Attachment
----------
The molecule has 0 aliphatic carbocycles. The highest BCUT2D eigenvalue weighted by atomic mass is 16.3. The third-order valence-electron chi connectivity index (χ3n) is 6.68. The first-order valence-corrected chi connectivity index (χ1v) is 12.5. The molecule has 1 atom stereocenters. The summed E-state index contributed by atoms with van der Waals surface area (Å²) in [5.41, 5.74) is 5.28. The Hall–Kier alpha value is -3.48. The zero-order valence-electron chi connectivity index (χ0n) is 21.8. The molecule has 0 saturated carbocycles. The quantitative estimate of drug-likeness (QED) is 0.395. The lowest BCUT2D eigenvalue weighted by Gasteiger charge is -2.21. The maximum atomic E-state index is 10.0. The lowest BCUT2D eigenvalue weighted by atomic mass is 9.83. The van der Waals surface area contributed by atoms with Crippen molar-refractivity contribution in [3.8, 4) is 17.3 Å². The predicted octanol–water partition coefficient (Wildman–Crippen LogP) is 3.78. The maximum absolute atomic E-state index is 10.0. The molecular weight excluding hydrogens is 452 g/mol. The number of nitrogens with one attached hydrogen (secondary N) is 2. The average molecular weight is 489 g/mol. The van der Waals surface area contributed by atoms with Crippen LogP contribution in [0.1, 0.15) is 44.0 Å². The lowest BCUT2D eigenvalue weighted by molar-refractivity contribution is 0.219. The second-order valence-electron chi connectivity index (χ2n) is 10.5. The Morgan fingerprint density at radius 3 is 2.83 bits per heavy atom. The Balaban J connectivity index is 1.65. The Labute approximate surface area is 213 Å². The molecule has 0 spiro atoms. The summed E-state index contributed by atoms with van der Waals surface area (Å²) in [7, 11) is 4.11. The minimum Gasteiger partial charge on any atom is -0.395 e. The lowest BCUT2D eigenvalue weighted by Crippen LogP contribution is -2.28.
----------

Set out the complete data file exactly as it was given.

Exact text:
The molecule has 0 aliphatic carbocycles. The highest BCUT2D eigenvalue weighted by atomic mass is 16.3. The third-order valence-electron chi connectivity index (χ3n) is 6.68. The first-order valence-corrected chi connectivity index (χ1v) is 12.5. The molecule has 1 atom stereocenters. The summed E-state index contributed by atoms with van der Waals surface area (Å²) in [5.41, 5.74) is 5.28. The Hall–Kier alpha value is -3.48. The zero-order valence-electron chi connectivity index (χ0n) is 21.8. The molecule has 0 saturated carbocycles. The quantitative estimate of drug-likeness (QED) is 0.395. The lowest BCUT2D eigenvalue weighted by Gasteiger charge is -2.21. The maximum atomic E-state index is 10.0. The lowest BCUT2D eigenvalue weighted by atomic mass is 9.83. The van der Waals surface area contributed by atoms with Crippen molar-refractivity contribution in [3.8, 4) is 17.3 Å². The predicted octanol–water partition coefficient (Wildman–Crippen LogP) is 3.78. The maximum absolute atomic E-state index is 10.0. The molecular weight excluding hydrogens is 452 g/mol. The number of nitrogens with one attached hydrogen (secondary N) is 2. The average molecular weight is 489 g/mol. The van der Waals surface area contributed by atoms with Crippen LogP contribution in [0.1, 0.15) is 44.0 Å². The lowest BCUT2D eigenvalue weighted by molar-refractivity contribution is 0.219. The second-order valence-electron chi connectivity index (χ2n) is 10.5. The Morgan fingerprint density at radius 3 is 2.83 bits per heavy atom. The Balaban J connectivity index is 1.65. The Labute approximate surface area is 213 Å². The molecule has 0 spiro atoms. The summed E-state index contributed by atoms with van der Waals surface area (Å²) in [7, 11) is 4.11. The minimum Gasteiger partial charge on any atom is -0.395 e. The lowest BCUT2D eigenvalue weighted by Crippen LogP contribution is -2.28.